10. Alec, they’ve already published a lot more testimonials than that, case studies, etc. You can check them all out, along with quite a bit of other stuff, at

    I don’t think that blog does justice to the evolution of this thing from an “internet marketing” product to what it’s become, but we’re not super focused on external communication right now. (Secretly, I welcome distractions like your post…)

    The most recent case study probably won’t be up to your elitist educational standards, since she didn’t finish college, but I can assure you she’s quite educated and far more intelligent than at least one Yale grad I could mention…

    For the rest of them, I couldn’t tell you where they went to school, because I just don’t care. When someone asks me to help them, I don’t ask where they went to school, I ask them what their goals are, and try to assess their current level of knowledge and experience.

    As far as using video for instruction, that’s certainly not all we use. However, when you’re talking about web-related stuff it’s kind of helpful to be able to see it on screen. If you do it right, video is actually quite flexible.

    You have to design your courses well, so that it’s a sequence of short sessions, where we can replace one piece or several if it’s necessary, to keep things up to date. If we have to chuck a 16-hour course and start from scratch because there’s been some major change, we’ll do that, but so far we’ve only had to change individual modules.

    One of the major challenges the faculty took on when we joined Stompernet was figuring out how to organize the content, which is growing faster than most members can consume it. A bunch of information, no matter how good it is, can be somewhat overwhelming even for experienced marketers.

    So developing a modular e-learning system that can give it sufficient structure has been the highest priority for us. The scope of Stompernet’s content is much more than Brad and Andy planned for when they launched, but the members need what they need so we try to deliver it.

    We’re building something that has never existed before. It’s fun, but as Leslie said, we also “sweat blood” with a lot of long hours… and sometimes we have to put up with people who have done nothing, sniping at us because we’re doing something new.

    One more thing… SEO Fast Start is my best effort at creating a free beginner’s guide to SEO after 10 years of doing SEO, writing about it, and teaching it. It is not “flypaper.”

    I’m happy to discuss the pros and cons of different aspects with anyone who has actually read it. There is always room for improvement, for greater clarity, etc. especially since I decided early on (1st edition in 2001) to limit the length to 100 pages.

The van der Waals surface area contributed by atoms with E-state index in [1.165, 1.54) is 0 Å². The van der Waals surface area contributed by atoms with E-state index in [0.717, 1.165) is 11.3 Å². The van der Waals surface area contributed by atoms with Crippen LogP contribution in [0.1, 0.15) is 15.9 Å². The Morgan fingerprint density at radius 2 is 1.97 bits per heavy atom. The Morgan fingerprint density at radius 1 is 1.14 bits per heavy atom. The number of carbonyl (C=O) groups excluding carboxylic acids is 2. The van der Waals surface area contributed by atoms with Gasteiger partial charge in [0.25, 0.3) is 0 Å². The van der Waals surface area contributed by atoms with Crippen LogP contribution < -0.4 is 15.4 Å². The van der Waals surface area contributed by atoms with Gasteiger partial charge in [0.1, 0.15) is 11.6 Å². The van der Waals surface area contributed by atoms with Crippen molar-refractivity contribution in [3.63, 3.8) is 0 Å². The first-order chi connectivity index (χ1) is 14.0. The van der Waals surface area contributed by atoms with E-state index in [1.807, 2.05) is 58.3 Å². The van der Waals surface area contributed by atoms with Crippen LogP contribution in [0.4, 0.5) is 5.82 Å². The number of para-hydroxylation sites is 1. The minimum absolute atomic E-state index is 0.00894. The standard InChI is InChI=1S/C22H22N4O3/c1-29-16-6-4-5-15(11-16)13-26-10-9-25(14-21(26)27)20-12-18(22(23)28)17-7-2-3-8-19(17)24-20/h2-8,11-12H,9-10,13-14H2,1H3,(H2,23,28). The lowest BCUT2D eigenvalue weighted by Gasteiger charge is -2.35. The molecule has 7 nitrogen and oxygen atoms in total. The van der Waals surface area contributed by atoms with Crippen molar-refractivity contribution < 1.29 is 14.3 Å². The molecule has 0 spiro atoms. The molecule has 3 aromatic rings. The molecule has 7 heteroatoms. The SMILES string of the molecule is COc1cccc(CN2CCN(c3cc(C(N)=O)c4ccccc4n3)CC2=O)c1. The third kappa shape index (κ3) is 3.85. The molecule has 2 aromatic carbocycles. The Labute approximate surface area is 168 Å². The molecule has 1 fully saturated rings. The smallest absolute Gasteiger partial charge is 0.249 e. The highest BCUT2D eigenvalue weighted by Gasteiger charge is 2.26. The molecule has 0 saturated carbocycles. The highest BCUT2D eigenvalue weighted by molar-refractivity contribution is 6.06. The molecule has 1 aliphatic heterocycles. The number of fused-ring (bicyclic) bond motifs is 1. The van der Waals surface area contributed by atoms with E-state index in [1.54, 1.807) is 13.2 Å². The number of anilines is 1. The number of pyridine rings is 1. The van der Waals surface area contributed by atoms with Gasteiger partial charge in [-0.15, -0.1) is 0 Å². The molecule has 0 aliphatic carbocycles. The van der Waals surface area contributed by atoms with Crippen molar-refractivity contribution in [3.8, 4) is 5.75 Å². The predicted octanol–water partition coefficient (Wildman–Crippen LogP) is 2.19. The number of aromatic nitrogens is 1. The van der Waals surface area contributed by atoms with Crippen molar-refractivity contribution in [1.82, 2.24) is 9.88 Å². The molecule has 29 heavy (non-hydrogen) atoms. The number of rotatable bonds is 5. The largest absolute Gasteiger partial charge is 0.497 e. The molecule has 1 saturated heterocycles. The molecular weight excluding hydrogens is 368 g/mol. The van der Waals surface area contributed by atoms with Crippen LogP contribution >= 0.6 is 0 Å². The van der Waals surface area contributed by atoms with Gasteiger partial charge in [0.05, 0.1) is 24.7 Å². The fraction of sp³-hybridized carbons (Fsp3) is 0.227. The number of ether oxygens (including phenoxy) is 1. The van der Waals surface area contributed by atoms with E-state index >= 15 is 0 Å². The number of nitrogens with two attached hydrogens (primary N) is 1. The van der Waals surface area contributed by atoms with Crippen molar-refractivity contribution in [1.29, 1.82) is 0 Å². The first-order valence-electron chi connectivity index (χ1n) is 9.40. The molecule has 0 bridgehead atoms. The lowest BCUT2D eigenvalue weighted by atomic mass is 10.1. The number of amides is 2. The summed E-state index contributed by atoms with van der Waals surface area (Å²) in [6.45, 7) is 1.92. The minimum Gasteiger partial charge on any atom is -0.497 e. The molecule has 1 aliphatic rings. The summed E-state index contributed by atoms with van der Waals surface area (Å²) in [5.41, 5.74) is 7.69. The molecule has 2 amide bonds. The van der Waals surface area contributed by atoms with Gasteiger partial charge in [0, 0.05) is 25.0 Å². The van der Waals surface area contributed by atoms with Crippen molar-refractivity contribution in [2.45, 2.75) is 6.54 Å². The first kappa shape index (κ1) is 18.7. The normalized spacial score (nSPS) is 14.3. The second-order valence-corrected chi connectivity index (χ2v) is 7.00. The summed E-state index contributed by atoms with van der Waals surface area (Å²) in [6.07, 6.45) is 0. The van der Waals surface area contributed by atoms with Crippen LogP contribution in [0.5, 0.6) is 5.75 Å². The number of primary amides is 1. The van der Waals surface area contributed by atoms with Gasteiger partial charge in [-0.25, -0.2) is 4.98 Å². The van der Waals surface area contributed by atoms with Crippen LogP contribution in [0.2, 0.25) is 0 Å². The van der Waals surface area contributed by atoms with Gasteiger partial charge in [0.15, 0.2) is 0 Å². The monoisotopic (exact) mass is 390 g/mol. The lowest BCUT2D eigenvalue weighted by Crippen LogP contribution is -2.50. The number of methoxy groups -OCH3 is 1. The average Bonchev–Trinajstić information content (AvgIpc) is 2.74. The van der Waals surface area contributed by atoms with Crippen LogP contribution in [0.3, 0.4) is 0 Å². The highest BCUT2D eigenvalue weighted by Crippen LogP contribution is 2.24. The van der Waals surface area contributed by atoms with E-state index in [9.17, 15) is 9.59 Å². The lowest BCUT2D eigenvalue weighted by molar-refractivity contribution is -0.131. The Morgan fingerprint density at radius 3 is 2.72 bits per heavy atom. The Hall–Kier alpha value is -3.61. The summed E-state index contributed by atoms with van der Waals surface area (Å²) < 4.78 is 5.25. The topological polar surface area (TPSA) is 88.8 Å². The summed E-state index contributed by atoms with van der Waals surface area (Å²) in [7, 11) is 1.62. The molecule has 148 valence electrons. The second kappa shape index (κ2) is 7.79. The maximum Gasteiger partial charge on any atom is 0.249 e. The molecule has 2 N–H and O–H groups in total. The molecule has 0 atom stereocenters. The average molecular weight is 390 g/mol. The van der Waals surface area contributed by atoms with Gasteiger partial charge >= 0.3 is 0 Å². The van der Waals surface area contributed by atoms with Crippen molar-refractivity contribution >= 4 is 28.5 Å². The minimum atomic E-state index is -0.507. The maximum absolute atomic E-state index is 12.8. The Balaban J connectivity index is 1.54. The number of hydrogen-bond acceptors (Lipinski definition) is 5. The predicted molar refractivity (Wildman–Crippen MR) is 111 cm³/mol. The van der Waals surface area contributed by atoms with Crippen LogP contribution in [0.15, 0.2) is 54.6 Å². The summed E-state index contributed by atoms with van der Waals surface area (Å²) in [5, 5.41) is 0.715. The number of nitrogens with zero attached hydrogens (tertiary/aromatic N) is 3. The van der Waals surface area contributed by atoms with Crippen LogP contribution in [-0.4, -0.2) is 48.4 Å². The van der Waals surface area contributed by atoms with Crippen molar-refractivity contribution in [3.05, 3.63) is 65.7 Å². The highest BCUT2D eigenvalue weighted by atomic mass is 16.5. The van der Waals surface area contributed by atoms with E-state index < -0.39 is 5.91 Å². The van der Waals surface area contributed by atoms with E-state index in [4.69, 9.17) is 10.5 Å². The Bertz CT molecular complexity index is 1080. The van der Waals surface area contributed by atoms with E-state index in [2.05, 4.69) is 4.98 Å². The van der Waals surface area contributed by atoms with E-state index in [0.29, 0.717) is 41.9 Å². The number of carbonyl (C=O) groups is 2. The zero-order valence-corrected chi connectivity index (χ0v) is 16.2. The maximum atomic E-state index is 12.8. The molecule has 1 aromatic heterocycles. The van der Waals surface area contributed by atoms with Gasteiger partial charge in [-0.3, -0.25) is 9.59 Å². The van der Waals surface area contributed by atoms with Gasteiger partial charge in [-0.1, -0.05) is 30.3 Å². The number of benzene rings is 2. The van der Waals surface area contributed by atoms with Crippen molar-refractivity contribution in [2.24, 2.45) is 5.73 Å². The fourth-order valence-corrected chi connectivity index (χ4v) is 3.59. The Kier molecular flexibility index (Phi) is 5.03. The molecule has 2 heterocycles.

That’s why I have a support site and newsletter, so if I didn’t make something clear, or got something wrong, I can communicate with my readers.

    In fact, an update on “linking out” is coming this weekend, because if Aaron felt the way he did, others may have interpreted it the same way – especially since so many seem to have read nothing but Aaron’s post.

  11. Hello Dan,

    The education stipulation for the testimonials is a bit of a red herring – as I wrote it I knew that some people would jump all over it. Good point about Yale bending academic standards for the son of the director of the CIA to graduate.

    The reason I included an education requirement is not because I think everything is learned in university – as far as I know Bill Gates did not graduate. On the other hand, in a good university with good professors one is taught critical thinking, how to learn independently and how to express oneself coherently.

    The kind of testimonial that I am very tired of reading dates back from the late Corey Rudl’s big campaigns. He’d get some guy sitting up on the back of a pickup truck and here would be his story:

    Hey y’all Jim Bob from Alabama and I don’t know nothin’ ’bout dem ‘puters. Been in the truck tarp business seven years but tarp busiiness is tough. Barely enough to run electricity for ours trailer. But since I went online the first time and just bought myself this really great big course from that boy Rudl up in Canada I sell more tarps than any other body in Christendom. I sellin’ 500 tarps a day and rankin’ number two for tarps in that Google and number one in that old Yahoo. We been bought ourselves a luxury trailer now. Still don’t know how the internet works, but from here it looks like just a giant ATM in the sky. If you just buy Corey Rudl’s course, in a few months maybe you’ll be living in a brand spanking new Beaver Contessa just like me. See y’all.

    And at the end of the day, it would turn out that Jim Bob was a test case and that his whole enterprise had been set up by the IMC for him. Who had been spamming left-side, right-side, upside-down on Jim Bob’s behalf. And that at the present time, Jim Bob’s website had been banned from the search engines and he’d had to sell the Contessa for chicken feed, and was working overtime shoveling cattle dung to pay off consulting debts on his Mastercard for the Internet Marketing Centre advisors who’d set him up in the whole sham. I think it is interesting to note that the poster site for StomperNet ( has also been banned in Google (PR 0). I’m sure the site is clean now but at one point it must not have been. [Update: is showing up in the top ten for Wedding Favors albeit near the bottom.]